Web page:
This week’s Parasha is entitled Emor, which means “speak.” It covers Leviticus chapters 21 through 24 and deals with several subjects: the priesthood, the sacrifices and the holidays. However, holiness is the theme that ties all these subjects together.
A priest was not to make himself ceremonially unclean by touching a dead person, or even being in the same house with a dead person, except in the case of the death of his father, mother, son, daughter, brother, or his unmarried sister.
Priests were held to very high standards of moral and ceremonial purity. No daughter of a priest was permitted to live if she became involved in immorality.
Because of his high position, and the anointing from God, the high priest was held to even higher standards for marriage and mourning rites. For example, the High Priest could only marry a virgin, presumably in order to assure the nation that the next High Priest was truly his own son.
Adonai always expects more from His leaders.
Chapter 22 tells us that the animals the priests offered to the holy God had to be without physical blemishes. These sacrifices foreshadowed Messiah, who would be the perfect and final sacrifice, and so the animals which pointed to Him needed to be flawless.
The animals offered by the priests were then eaten by the priests and their families, who themselves had to be ceremonially clean in order to eat them. A holy God wanted a holy people, with a holy priesthood who offered holy sacrifices in a holy place.
Chapter 23 tells us that God also gave His people holy days – times of rest and refreshment, of fellowship and worship, times of celebrating and remembering with thanksgiving all that God had done for them.
These 7 holy holidays were:
- The Holiday of Unleavened Bread
- The Holiday of First Fruits
- Shavuot (Weeks), or Pentecost
- The Day to Blow the Shofar
- The Day of Atonement
- Sukkot or the Holiday of Tabernacles.
The first holiday was Passover. This was to be a perpetual reminder of God’s redeeming Israel out of slavery in Egypt. But, it also is a prophecy – pointing us to the much greater salvation of both Israel and the nations through the blood of the Lamb of God, Yeshua our Messiah, who actually died on Passover.
Next was the holiday of Matzah, Unleavened Bread, which coincided with Passover. The Jewish people were to eat only unleavened bread and remember their hasty departure from Egypt. And because leaven is a symbol of sin, this holiday was also a prophecy. It pointed to the coming Messiah, who because of His divine origin, would be without sin.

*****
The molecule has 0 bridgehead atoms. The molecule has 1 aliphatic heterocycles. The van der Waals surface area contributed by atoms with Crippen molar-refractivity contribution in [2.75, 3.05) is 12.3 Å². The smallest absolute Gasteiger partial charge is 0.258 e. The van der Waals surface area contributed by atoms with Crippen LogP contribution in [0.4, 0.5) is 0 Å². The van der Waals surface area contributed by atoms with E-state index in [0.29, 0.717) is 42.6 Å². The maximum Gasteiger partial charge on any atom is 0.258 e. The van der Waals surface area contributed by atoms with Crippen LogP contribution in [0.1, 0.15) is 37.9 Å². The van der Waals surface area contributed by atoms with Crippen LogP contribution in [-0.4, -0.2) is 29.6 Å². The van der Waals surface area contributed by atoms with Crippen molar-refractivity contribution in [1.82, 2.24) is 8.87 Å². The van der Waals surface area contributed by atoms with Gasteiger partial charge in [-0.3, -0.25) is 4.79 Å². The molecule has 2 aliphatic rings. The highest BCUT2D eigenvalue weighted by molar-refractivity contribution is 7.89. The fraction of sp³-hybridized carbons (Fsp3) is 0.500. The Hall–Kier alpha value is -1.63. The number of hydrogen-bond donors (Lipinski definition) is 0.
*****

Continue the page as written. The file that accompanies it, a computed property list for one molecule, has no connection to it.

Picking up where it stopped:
The holiday of First Fruits taught the Israelis that it was the Three-In-One God of Israel who was the Giver of all their bountiful harvests and blessings. This holiday would also serve as a prophecy. It falls on the third day after Passover, and it was the third day of Passover week that Yeshua was resurrected – the FIRST to rise from the dead.
Next is Shavuot, also called the Holiday of Weeks or Pentecost. It is exactly fifty days after the holiday of First Fruits. It’s purpose is to thank God for His provision of the wheat harvest.
Next is Yom T’ruah – the holiday of blowing the ram’s horn. Today it is commonly referred to as Rosh HaShanah. This is a time for believers to look deep within their hearts, their souls, and wage war against anything and everything that doesn’t line up with the Word of God.
This holiday will be fulfilled to the utmost at Messiah’s Second Coming. Rabbi Paul wrote: “For the Lord Himself will descend from Heaven with a shout, with the voice of the archangel, and with the trumpet (the shofar) of God.”
The next holiday is the most sacred and serious of all; Yom Kippur – the Day of Atonement. On this day the entire nation was to confess its sin and appeal to Adonai for forgiveness; to get right and be right with God.
The final appointed time is Sukkot, the Holiday of Booths or Tabernacles. It’s the final harvest festival, in which Israel is to give thanks to Adonai for the Fall harvest.
Revelation chapter 21 tells of when this holiday will realize it’s fullness. The Apostle John wrote, “And I heard a loud voice from the throne saying, ‘Behold, the Tabernacle of God is among men, and He will dwell among them, and they shall be His people, and God Himself will be among them.’”
Chapter 24 records that the Israelis were to provide olives from which pure olive oil would be made, and this oil was to burn continually in the Tabernacle in a lampstand – a menorah made of pure gold, in order to provide light for the priests to minister, since there were no windows in the Tabernacle.
Our parasha ends with the incident of a man blaspheming God. This man was stoned to death. A holy people cannot use unholy words about a holy God.
The theme of parasha Emor is holiness. God is kadosh, kadosh, kadosh – infinitely holy. Holiness must be honored. Defilement is dangerous business. It can result in Divine judgment. Serving the Lord is not child’s play, but extremely serious business.
Christians and Messianic Jews are to be holy. We are set apart and dedicated to serve this same holy God. And though positionally we are already holy because we are joined to Messiah, God wants our daily life to match our position.
Unlike the requirement for the Jewish priests, Adonai doesn’t demand physical perfection. The New Covenant emphasis is on holy living. Our entire mind, body, soul, and spirit should be holy – set apart for God and His service.
Like the priests of old, let’s live sanctified and holy lives, so that our actions of worship, praise, prayer, and deeds will be acceptable to our holy God.
Let’s keep ourselves unstained by the pollution of this world. Let’s learn and practice the holy Word of God.
Let’s always remember that Messiah Yeshua, the holy Lamb of God, is our righteousness.
May the world see that we are different, and be drawn to Adonai. Let’s all pray that this polluted world turns from unrighteousness and unto our good, perfect and holy God. Amen?